What could possibly feel lonlier?
I send a text; no response. A few hours go by; no response. Twenty-four hours later I feel like a person who’s standing, uninvited, on the porch of someone they believe is their friend, ringing their doorbell, knowing they’re on the other side of the door, peeping through the peep-hole.
I don’t get it.
In my mind, texting is the answer to communication. What could be simpler? There’s no intrusion. You type your message, hit send and go on about your business. The receiver of the message is not on a time schedule to respond, unless you’re in the middle of a conversation already. But a response is part of the texting deal is it not? And for an introvert like me, texting is almost the preferred method.
I can’t stand the silence in a telephone call.
Ever call someone out of the blue and you’re carrying the conversation? The silences, the one-word answers; clues that there’s probably 50 things they’d rather be doing at that moment, but they don’t want to be rude and end the phone call. It’s a horrible thing to feel like you’re intruding on someone’s time and they’re just being tolerant out of politeness.
For me, the absence of a notification tone or buzz after I’ve texted someone gives me the same uncomfortable feeling as the silence in a phone call. Hence the reason I like text messages for quickie messages. Rather than feel like a phone call from me might be an interruption rather than a pleasant experience, I’m more likely to swipe a message, hit send, and hope for a response.
It’s just that simple: text and respond; text and respond. Why didn’t people get that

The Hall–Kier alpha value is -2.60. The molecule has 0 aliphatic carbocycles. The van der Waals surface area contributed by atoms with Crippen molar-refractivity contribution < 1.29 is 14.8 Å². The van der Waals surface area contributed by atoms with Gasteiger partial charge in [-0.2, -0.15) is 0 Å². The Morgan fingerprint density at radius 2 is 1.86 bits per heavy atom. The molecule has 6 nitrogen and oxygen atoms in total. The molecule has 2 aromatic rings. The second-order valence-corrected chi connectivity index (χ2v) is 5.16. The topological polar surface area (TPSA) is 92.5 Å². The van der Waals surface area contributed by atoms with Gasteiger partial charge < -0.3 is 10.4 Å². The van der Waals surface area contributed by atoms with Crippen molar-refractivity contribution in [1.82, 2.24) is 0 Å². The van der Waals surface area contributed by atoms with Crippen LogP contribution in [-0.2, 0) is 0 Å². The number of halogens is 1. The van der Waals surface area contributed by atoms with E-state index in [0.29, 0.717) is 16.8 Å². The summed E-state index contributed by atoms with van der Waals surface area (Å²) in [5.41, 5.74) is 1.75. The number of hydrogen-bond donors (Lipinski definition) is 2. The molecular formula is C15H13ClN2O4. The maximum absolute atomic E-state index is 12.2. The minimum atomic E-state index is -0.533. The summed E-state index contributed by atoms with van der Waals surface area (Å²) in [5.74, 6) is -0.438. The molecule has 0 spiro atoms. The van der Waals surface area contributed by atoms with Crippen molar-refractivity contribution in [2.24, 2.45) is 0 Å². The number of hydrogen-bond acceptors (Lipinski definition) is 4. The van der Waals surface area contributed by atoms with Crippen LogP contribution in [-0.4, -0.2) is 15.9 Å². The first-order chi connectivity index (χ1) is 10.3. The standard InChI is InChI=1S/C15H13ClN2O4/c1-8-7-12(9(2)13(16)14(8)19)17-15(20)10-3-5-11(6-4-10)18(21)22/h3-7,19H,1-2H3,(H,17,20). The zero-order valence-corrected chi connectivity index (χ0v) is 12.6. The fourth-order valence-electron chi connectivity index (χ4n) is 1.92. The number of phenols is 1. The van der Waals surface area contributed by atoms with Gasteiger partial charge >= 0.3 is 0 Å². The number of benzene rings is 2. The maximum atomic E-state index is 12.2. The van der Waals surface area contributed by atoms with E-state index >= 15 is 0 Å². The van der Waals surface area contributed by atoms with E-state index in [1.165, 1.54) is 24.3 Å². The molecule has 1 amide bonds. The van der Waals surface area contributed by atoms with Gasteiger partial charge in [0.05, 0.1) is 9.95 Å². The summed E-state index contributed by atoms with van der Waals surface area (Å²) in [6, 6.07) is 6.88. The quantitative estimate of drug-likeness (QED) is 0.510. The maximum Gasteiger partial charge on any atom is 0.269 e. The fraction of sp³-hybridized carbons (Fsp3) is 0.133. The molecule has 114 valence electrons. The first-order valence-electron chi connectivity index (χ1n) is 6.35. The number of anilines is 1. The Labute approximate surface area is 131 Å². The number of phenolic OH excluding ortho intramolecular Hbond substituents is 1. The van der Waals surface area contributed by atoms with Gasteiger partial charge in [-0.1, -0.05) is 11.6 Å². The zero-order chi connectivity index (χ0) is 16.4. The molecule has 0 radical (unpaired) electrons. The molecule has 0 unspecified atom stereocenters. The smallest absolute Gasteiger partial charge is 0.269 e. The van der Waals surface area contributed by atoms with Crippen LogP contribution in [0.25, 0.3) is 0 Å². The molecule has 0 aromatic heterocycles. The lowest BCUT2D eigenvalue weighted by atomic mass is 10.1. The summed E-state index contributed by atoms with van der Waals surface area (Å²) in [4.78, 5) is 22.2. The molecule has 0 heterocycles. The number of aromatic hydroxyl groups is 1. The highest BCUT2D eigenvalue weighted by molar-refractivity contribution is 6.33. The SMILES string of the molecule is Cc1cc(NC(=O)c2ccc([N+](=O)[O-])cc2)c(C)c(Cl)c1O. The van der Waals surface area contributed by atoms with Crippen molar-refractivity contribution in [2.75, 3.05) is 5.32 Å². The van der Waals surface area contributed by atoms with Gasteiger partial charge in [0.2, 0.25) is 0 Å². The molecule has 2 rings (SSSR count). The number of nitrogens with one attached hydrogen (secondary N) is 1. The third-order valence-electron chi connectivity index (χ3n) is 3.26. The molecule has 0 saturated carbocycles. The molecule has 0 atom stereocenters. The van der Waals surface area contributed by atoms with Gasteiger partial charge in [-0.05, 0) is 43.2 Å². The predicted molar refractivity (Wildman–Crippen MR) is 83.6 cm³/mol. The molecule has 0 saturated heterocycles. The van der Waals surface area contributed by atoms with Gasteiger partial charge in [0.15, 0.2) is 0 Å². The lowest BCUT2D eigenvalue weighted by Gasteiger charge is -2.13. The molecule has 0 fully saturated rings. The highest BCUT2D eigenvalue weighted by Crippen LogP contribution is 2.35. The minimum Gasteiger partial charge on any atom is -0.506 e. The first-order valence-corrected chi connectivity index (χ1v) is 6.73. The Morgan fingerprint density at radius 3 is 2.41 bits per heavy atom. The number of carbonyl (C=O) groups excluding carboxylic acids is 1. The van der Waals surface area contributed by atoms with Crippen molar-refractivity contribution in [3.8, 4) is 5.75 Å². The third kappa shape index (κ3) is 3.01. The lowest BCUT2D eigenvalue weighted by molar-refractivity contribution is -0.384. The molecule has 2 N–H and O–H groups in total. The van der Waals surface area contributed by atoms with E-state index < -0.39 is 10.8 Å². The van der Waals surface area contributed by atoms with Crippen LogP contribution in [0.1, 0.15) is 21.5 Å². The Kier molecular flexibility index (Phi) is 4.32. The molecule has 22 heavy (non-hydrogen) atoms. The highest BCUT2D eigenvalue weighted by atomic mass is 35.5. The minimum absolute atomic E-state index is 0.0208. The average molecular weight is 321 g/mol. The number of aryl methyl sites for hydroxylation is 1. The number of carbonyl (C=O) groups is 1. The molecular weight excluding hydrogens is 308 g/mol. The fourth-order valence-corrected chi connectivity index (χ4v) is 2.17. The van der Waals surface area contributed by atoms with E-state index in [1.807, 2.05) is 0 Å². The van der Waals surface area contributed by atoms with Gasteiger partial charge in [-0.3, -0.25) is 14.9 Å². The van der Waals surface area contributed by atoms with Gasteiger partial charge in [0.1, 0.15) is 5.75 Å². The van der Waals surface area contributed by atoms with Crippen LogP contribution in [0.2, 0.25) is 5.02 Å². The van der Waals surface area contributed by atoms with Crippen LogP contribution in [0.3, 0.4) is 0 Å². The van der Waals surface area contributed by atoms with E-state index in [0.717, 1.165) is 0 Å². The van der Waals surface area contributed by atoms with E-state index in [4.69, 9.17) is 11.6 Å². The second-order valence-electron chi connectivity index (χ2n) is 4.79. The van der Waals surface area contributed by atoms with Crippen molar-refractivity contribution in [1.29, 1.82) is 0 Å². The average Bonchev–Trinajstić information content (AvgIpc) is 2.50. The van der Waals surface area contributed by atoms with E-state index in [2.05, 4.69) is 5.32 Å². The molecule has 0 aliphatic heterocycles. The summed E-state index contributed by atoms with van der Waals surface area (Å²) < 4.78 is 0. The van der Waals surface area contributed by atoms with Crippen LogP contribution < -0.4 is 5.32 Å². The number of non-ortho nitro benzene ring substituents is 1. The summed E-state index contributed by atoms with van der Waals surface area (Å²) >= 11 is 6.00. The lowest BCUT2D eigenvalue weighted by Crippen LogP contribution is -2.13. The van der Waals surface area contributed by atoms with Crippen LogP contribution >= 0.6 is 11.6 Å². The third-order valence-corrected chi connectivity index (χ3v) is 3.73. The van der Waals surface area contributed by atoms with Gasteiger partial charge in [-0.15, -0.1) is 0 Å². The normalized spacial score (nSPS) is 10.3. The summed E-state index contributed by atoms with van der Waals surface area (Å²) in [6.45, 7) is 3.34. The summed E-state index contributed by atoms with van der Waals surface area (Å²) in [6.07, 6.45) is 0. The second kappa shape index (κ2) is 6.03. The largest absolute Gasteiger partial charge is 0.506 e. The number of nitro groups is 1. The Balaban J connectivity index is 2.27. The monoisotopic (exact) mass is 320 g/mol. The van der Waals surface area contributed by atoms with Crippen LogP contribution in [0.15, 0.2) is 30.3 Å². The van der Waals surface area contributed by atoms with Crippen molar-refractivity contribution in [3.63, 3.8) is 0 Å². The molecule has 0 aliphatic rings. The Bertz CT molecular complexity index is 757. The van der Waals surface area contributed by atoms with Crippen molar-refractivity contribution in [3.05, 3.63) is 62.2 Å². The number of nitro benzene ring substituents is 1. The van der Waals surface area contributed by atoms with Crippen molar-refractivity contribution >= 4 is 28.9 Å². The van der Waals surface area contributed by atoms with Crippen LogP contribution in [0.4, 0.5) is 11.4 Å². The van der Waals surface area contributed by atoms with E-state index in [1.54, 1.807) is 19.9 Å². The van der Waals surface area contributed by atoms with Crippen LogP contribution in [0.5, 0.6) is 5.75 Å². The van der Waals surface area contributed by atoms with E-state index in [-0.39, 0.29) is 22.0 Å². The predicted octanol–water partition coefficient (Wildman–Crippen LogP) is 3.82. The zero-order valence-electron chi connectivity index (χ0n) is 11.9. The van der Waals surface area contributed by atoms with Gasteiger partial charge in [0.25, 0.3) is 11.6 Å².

Now I say that for me texting is almost the preferred method.
I draw the line at pissed-off, standard-paper-length messages that automatically convert to mms because the phone interprets it as media, peppered or doused with so many all-cap words, you can almost hear the person screaming at you. Now, once again, for an introvert like me who doesn’t like confrontations and who gets flustered when someone is talking fast and loud, sending a text gives me a venue to get my own point across. But if the person I’m sending the text to is in attack mode, sending back-to-back angry messages, texting is useless.
In the most basic sense, the art of the text is the response. It’s about communication; an easy give-and-take between two or more people. It’s the fastest and most effective written mode of communication next to letter-writing, with the potential to bond or alienate. When we text others, we’d like a response – anything will do.
“Eating; text you later.”
“I don’t feel like talking to you right now.”
“I’m calling; stop texting and pick up!”
Silence isn’t always golden.